Staff Writer Sneha Naren explores the cultural richness of Middle Eastern countries targeted by Trump’s travel ban.
In Cologne, Germany the year 2015 ended with an incident of mass sexual assaults, highlighting a need for greater international focus on formulating a working plan for the migrant crisis in Europe. Amidst the New Year’s Eve festivities, hundreds of men gathered in Cologne’s main train station; the congregation soon escalated into a chaotic frenzy in which several women were sexually assaulted. Ninety women came forth to report being attacked (Shubert). The horrific violation of women’s rights incited fear across Germany, and the public called for justice against the attackers. Additionally, the circumstance brought implications of Arab refugees threatening national security to the forefront of political discussion.
On May 22, 2014, the Royal Thai Army successfully seized control of the Thai government, under the claim that that its actions would keep citizens safe and restore order to a country mired in chaos. This was the 10th time Thailand’s constitution was suspended since 1932 (“Thailand Military Seizes Power in Coup”). However, reports of human rights violations committed against non-violent demonstrators marching in protest of the new regime’s authoritarian rule, suggest that the military junta is acting out of its own self-interest rather than for the good of its citizens. The new government has proven its willingness to go to great lengths to retain its power.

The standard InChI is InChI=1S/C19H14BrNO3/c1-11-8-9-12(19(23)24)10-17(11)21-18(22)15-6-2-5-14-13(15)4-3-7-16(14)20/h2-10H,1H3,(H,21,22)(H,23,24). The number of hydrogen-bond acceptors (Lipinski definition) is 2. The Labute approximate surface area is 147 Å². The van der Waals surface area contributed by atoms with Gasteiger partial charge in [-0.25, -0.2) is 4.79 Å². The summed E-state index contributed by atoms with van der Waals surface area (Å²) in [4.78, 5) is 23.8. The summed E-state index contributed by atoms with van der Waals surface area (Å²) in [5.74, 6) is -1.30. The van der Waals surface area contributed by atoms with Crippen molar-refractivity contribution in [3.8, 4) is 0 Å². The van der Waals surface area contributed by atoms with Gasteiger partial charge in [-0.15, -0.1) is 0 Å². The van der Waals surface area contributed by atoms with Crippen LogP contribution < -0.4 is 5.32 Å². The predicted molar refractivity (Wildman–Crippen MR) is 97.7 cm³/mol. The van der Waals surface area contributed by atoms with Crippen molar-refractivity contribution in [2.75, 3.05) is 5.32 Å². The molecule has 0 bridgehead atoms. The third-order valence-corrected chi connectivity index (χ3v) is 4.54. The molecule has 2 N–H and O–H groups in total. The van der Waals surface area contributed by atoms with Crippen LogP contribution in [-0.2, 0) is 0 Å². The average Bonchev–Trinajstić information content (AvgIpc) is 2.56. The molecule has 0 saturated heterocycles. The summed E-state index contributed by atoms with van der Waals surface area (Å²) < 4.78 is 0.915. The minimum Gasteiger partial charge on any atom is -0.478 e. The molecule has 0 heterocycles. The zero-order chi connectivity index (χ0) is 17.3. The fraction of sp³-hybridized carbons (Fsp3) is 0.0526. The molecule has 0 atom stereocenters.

Staff Writer Emily Deng reviews the controversial comedy “The Interview,” how it was received in North Korea and what it means for freedom of speech.
Staff Writer Alexandra Reich investigates how the world of modern digital media plays into the weaknesses of some of humanity’s baser evolutionary instincts.
Staff Writer Emily Deng discusses why a San Diego resident died fighting for the Islamic State of Iraq and Syria, and how global threats can quickly become local concerns.
Senior Editor Matt M. Joye chronicles the increasingly draconian regime of Egypt’s President al-Sisi, and asks whether increasing repression sows the seeds for future unrest.